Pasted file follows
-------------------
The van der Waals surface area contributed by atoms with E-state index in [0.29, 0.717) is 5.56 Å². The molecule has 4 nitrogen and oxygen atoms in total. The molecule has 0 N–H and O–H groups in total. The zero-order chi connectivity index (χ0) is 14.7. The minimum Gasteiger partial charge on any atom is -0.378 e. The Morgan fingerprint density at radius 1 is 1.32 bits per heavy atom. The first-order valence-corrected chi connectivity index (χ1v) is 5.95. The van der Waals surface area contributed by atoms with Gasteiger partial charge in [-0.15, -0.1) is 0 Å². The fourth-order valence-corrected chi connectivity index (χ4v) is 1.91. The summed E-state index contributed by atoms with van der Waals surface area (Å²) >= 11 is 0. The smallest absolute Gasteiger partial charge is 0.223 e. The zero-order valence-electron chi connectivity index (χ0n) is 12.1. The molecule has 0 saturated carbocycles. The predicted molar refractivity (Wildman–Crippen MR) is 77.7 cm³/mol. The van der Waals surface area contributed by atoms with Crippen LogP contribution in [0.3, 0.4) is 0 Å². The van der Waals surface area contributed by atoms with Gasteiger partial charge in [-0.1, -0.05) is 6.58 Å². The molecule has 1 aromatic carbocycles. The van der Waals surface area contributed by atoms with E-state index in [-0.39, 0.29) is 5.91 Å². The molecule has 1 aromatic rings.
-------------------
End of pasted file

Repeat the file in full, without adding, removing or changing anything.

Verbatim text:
The van der Waals surface area contributed by atoms with E-state index in [0.29, 0.717) is 5.56 Å². The molecule has 4 nitrogen and oxygen atoms in total. The molecule has 0 N–H and O–H groups in total. The zero-order chi connectivity index (χ0) is 14.7. The minimum Gasteiger partial charge on any atom is -0.378 e. The Morgan fingerprint density at radius 1 is 1.32 bits per heavy atom. The first-order valence-corrected chi connectivity index (χ1v) is 5.95. The van der Waals surface area contributed by atoms with Gasteiger partial charge in [-0.15, -0.1) is 0 Å². The fourth-order valence-corrected chi connectivity index (χ4v) is 1.91. The summed E-state index contributed by atoms with van der Waals surface area (Å²) >= 11 is 0. The smallest absolute Gasteiger partial charge is 0.223 e. The zero-order valence-electron chi connectivity index (χ0n) is 12.1. The molecule has 0 saturated carbocycles. The predicted molar refractivity (Wildman–Crippen MR) is 77.7 cm³/mol. The van der Waals surface area contributed by atoms with Crippen LogP contribution in [0.3, 0.4) is 0 Å². The van der Waals surface area contributed by atoms with Gasteiger partial charge in [-0.1, -0.05) is 6.58 Å². The molecule has 1 aromatic carbocycles. The van der Waals surface area contributed by atoms with E-state index in [-0.39, 0.29) is 5.91 Å². The molecule has 1 aromatic rings.